Wednesday, August 20, 2014

No You Don't


There was this one time.

About ten years ago I was doing some work with my job that took me down to the country of Belize of all places.  Belize is a lovely place to visit if you have a reason to be there or on a vacation in one of the pampered tourist areas.   Of all the countries I've visited though, the people of Belize entirely redefined my perspective on what poverty looks like.  There are some terribly poor people there among the tropical beauty of the beaches and countryside.


There are also Mayan ruins, a place called “Xunantunich” (zoo-nan too-nik) which means “Stone Maiden”


These ruins are still under excavation so when the people I was working with had a day off to be tourists some of us piled off to visit Xunantunich.  The Mayans are by no means extinct as a people.  Some of the indigenous people of Belize and part of Guatemala are direct descendants of Mayans and some still regard themselves as Mayans.   When you visit a place under excavation like Xunantunich there are finished structures that have been retrieved from nature, but its not like the Indiana Jones movies.  What you see are these lumpy looking hills with trees and jungle growing on the sides of them.  Hills that look natural enough and yet, not quite right. Buried in the hills, like graves, are buildings where people lived and worked.  If our own civilization ever collapses someday out tall buildings and houses will someday look like lumpy hills.

The pleasure of history, of museums, of historical places is the association of the imagination.  To realize that these places were once alive and important to people.  That people like yourself lived here, fell in love, gossiped, has families, worried about the future.  Worked hard, loafed.  Worshiped and speculated.  And then all things pass away.  When you walk along the green paths among the ruins you come to the small and narrow foundations of what were once private homes, where people lived their lives, gave birth and died before the conquistadors arrived and upended everything.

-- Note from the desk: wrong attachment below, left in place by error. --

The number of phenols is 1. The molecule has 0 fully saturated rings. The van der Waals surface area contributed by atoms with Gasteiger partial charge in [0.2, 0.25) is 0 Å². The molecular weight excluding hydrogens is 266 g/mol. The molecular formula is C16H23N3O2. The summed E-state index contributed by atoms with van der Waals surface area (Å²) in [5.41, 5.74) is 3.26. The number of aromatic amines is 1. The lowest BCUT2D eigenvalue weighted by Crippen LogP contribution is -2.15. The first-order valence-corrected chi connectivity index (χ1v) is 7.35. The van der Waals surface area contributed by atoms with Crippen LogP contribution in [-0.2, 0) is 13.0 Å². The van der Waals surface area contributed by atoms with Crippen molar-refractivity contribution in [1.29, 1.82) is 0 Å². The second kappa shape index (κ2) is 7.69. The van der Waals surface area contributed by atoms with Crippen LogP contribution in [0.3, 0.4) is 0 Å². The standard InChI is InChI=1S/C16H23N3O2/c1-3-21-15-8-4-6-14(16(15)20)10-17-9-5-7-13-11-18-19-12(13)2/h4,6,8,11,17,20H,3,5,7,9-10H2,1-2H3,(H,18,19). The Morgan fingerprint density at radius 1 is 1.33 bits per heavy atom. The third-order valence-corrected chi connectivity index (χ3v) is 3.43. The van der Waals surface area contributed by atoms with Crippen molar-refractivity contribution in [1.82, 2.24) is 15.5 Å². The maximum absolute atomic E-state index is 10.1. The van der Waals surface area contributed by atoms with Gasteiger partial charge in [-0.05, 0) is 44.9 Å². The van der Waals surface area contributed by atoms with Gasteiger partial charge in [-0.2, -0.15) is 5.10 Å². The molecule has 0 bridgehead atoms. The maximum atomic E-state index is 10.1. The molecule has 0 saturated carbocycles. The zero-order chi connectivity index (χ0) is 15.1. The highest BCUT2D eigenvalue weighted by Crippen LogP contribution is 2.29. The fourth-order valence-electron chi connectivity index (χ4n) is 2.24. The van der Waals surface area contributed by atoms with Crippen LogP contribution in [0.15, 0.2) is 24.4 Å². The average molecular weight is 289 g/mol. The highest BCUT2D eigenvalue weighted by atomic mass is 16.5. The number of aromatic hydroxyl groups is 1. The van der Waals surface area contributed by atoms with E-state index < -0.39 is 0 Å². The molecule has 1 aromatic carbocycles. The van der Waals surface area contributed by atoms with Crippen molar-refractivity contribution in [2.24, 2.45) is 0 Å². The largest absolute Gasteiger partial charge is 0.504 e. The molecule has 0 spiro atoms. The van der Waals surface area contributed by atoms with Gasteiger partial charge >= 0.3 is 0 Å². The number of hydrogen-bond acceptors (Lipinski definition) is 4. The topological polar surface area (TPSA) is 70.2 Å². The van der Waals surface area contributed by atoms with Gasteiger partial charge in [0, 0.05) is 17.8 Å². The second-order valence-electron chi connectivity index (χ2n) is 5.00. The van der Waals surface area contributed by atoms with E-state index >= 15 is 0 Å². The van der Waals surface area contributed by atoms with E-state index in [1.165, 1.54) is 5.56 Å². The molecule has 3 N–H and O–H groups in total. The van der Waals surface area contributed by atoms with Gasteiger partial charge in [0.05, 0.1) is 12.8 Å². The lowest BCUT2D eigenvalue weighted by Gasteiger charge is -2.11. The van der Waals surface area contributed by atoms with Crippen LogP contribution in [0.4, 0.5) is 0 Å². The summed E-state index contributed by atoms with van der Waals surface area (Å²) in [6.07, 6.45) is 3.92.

In the midst of the excavations , there is a pyramid called “El Castillo” which means “the castle”, probably a modern name.  El Castillo is quite a landmark and appears on the beer bottles of a  locally brewed stout which everybody drinks.  El Castillo has a band of images that surrounds the sides of it.   On the reverse side is a stone stairway that leads up from the ground to the top, about 130 feet straight up, where there is an observatory of some kind where the Mayans would observe the stars or perform whatever rituals bound them together.  The stone steps are a piece of work as in “Yeah, that guy.  He’s a piece of work.”  They are as narrow as a step ladder, close together and almost vertical.  One hundred and thirty feet of vertical.  No hand rails.  At the bottom of the steps are broken rocks and debris where workmen have been clearing things.  Certain death if your foot slips.  I couldn’t wait to climb it.

And why not?  Tourists, and students, some of them in sandals and back packs were whizzing up the steps and taking selfies at the top.  I put my foot on the first step.

It wouldn't move.  My body wouldn't move.

I had never experienced anything like this.  It was a mind and body split.  My mind wanted to go up, see the top, see what Mayan priests saw, take pictures of the surrounding land.

Nothing doing. 

My feet were planted in cement.  I could go anywhere else, even climb partly up the other side, but those vertical stairs;  I tried and tried.  Each time my body froze as if it had nothing to do with me.  I never made the climb.  I stood by and watched other people climb up and down like angels on Jacob’s Ladder.  A couple of times I went over to the steps and put my foot on them – and all though I wasn't consciously afraid my body would go no further.


This was one of the first times I was made aware that there are deeper levels to our minds.  We know that as a concept, but it’s a strange thing to have some deeper level, something beyond your self awareness, put a heavy hand on your shoulder and prevent you from doing something you consciously want to do.  It goes back a little to a previous post where I mentioned to Lisabet about how a person’s consciousness could simply be snipped into two people like a flatworm.  It reminds me that we are not who we think we are.  That personality and ego may be an illusion, a construct, and that the totality of our personhood may be much more complex and mysterious, and largely out of our reach.


13 comments:

  1. Garce:

    Touching observation about the everyday life of people long gone.
    I shudder thinking about that climb, though. Apparently, your other mind is imbued with self preservation. But you do wonder why the personality/mind/whatever you project became the dominant one.

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    1. Hi Spence!

      I've got adult ADD, I'm convinced of it, so lately I've been reading a lot about brains and consciousness and so on.
      When you find is that the brain has many layers to it that evolved over long periods of time with increasingly ocnplex functions. We experience ourselves as a single entity and the world our senses convey as a certain kind of world, but a lot of this is just a construct to help us function. THere are levels within levels of us that we know nothing about and even consciousness and identity is fluid.

      Garce

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  2. Did you ever find out what, during antiquity, would be the purpose of making that walk? Perhaps you were channelling previous souls who had to scale those steps. Shudder….